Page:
Starriors #1

A column article, Cheap Thrills by: Daniel Elkin

 

In these economic times, finding inexpensive entertainment is difficult.  Thank goodness for the local comic shop and a slew of comics nobody cares about anymore!  Each week Daniel Elkin randomly grabs a comic from the bargain bin (for 50 cents) to see what kind of bang he can get for his two-bits.  These are those tales.

March 28, 2012 – paid 50 cents for:

STARRIORS #1        

Published by: Marvel Comics

Written by: Louise Simonson

Pencils by: Michael Chen

Inks by: Akin & Garvey

Letterer: Joe Rosen

Colorist: Julianna Ferriter

Editor: Ann Nocenti

NO VIBES! NO VIBES!

It was a landslide -- the biggest since Nixon's mandate in 1972. Forty-nine states in the electoral college threw their collective heft behind Charming Ronnie, plunging America into four more plastic years of Reagan.

Ah . . . November of 1984, you gave birth to Scarlett Johansson and this:

 

But November 1984, you also spawned Starriors #1 from Marvel Comics, and no amount of ScarJo or Boney M will ever make me forgive you for this (not even Boney M!). A matter of fact, because of Starriors #1, I would like to erase November 1984 entirely from my memory, and let me assure you that in November of 1984, I was a frickin' king.

And this is because Starriors #1 is a complete mess that made me angrier and angrier and angrier the more I read it. And how does something like that happen? I mean, it's Louise Simonson writing this for goodness sake, and she knows what she is doing (usually), and Ann Nocenti is the editor and she is by no means a slouch in that department.

So how does Marvel Comics put great talent on a book and end up with such an utter fucking mess?

Three words: Licensed toy tie-in (or is that four words – fucking hyphens).

What? You don't remember Starriors?

 

 

God, even the toys were infuriating.

So let's chunk through this garbage, fucking Starriors #1, get it over with, and never talk about it again.

This first page sets up the entire series as far as I can tell. It's all about robots. Some of them are good, some of them are bad, somehow humans are involved. There will be conflict. Ho-hum.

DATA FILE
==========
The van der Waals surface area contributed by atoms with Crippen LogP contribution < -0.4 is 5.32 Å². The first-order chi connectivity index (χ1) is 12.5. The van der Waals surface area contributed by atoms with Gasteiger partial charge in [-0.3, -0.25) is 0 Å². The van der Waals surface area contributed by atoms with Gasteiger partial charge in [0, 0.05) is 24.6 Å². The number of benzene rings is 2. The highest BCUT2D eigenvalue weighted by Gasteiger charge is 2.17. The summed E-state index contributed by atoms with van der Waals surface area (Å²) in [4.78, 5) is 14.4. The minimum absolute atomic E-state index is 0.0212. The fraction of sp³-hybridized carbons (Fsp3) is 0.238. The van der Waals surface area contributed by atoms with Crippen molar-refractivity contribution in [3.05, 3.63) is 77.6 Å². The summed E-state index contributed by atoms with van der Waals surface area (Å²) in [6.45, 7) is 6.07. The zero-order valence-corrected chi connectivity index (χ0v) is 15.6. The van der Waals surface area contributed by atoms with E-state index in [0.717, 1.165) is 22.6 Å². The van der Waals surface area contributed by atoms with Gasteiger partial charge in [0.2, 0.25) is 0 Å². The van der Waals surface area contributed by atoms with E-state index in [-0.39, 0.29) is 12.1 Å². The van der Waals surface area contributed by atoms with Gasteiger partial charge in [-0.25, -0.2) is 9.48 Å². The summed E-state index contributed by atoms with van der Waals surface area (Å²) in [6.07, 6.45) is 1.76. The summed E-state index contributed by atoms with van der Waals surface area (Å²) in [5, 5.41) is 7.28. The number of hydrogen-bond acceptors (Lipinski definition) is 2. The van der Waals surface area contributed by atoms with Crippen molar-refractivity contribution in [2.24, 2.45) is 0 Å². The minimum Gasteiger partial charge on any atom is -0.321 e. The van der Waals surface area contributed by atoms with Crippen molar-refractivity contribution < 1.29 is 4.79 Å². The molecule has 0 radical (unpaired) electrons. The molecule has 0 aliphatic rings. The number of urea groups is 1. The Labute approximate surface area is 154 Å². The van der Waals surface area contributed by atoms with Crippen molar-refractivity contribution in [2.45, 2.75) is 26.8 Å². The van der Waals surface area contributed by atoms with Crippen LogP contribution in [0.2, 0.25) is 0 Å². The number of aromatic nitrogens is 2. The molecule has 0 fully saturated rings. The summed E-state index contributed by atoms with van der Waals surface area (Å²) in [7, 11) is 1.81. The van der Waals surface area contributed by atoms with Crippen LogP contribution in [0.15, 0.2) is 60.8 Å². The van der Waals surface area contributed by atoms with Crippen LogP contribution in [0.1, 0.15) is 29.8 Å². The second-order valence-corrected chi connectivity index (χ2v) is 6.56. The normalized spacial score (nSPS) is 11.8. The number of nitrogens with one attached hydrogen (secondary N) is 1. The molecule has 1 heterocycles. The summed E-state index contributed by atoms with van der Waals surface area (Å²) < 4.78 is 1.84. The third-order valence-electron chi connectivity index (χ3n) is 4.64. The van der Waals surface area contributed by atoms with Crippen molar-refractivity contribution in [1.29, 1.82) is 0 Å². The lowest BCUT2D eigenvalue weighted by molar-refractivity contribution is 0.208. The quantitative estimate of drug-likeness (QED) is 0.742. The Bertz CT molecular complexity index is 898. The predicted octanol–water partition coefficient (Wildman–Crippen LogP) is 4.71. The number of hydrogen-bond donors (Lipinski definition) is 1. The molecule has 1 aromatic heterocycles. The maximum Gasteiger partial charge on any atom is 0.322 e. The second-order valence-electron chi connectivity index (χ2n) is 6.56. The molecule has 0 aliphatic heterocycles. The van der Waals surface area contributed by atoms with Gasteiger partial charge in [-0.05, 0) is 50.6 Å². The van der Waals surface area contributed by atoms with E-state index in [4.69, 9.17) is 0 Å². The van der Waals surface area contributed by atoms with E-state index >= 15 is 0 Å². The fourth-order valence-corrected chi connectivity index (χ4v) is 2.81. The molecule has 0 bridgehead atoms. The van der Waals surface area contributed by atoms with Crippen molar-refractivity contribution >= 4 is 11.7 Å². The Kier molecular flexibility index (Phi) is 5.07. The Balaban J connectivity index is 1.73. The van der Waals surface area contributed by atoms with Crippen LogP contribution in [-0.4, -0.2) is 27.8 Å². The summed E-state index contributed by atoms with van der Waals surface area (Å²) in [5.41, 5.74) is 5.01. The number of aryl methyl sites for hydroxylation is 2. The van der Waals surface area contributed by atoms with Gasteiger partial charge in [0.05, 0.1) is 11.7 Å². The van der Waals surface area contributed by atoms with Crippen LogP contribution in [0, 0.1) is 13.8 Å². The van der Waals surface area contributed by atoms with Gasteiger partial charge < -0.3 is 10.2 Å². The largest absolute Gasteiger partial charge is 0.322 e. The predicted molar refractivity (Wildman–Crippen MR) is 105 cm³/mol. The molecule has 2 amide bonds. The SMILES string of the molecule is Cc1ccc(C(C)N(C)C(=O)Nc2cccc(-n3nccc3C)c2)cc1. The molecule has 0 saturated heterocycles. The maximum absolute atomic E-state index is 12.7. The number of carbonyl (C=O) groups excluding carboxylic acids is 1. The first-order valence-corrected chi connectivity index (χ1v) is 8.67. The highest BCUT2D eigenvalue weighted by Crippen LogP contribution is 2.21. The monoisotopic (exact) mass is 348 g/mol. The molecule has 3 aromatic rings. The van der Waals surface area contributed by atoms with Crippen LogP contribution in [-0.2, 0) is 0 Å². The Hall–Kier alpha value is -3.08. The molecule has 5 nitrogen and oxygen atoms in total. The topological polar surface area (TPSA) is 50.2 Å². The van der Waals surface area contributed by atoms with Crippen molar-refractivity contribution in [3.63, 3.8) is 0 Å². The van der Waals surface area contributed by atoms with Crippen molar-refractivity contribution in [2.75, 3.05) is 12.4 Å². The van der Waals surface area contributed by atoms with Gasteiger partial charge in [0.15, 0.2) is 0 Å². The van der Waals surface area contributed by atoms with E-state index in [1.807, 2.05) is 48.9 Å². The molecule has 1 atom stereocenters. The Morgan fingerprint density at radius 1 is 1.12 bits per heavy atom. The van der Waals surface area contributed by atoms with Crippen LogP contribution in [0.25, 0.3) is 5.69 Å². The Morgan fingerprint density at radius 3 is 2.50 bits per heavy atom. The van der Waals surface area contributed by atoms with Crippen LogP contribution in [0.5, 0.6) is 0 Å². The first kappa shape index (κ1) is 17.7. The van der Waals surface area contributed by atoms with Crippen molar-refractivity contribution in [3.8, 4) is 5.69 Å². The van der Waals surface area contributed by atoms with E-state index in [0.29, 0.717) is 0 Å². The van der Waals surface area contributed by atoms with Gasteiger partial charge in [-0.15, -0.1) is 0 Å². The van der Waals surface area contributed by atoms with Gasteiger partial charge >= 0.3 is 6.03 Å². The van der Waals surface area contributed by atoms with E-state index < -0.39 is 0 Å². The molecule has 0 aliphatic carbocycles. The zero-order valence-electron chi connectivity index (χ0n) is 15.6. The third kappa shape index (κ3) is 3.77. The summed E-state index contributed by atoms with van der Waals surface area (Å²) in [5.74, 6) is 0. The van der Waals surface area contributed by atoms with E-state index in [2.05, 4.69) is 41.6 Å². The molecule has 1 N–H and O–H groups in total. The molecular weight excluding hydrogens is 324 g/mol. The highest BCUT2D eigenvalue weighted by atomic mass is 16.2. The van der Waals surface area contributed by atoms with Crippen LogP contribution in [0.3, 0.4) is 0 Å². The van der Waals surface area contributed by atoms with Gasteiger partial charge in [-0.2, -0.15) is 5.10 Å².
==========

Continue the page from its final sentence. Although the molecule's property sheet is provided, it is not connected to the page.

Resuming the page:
And is it me or are these some of the stupidest looking robots ever? Is it my imagination or is Slaughter Steelgrave a conspicuously ridiculous name, especially compared to the incredibly unimaginative names of the other robots, like Cut-Up, Crank, and Tinker?

Now, I know that these insipid choices were probably made by the toy-makers at Tomy and should not be laid at the feet of Simonson or Nocenti or even penciller Michael Chen. This is obviously a comic designed to sell toys, but so was Rom Spaceknight and The Micronauts – at least in those series the creators tried to do something a little more imaginative with what they were given.

Then again, when you are given a bowl full of excrement, it is really hard to make a palatable souffle. Which begs the question: “Why make this comic book at all?”

Oh yeah.

That's right.

Greed.

Fuck.

So whatever, robots that talk in the red word balloon are dicks – abusive dicks – who are unable to appreciate the artistic majesty that is the human skull.

If I don't even care enough to make a Hamlet joke here, how the hell am I supposed to care about any of this? More importantly, WHY should I care about any of this?

OK, now Simonson introduces the big bad Robot (who has lips), and I could give even more of a fuck if I could only find one lying around someplace. I'm having trouble remembering which robot is which and what the whole purpose of this is.

Then I remember. It's to sell miserable fucking toys. Which rumbles ugly my tummy.

But there is more. There is always more, isn't there?

So one of the little scooter robots had been damaged or something, and then some other robots make it better but give it a new personality or something. And then it becomes super-inquisitive or some other crappy plot contrivance born out of desperation (and to sell fucking toys).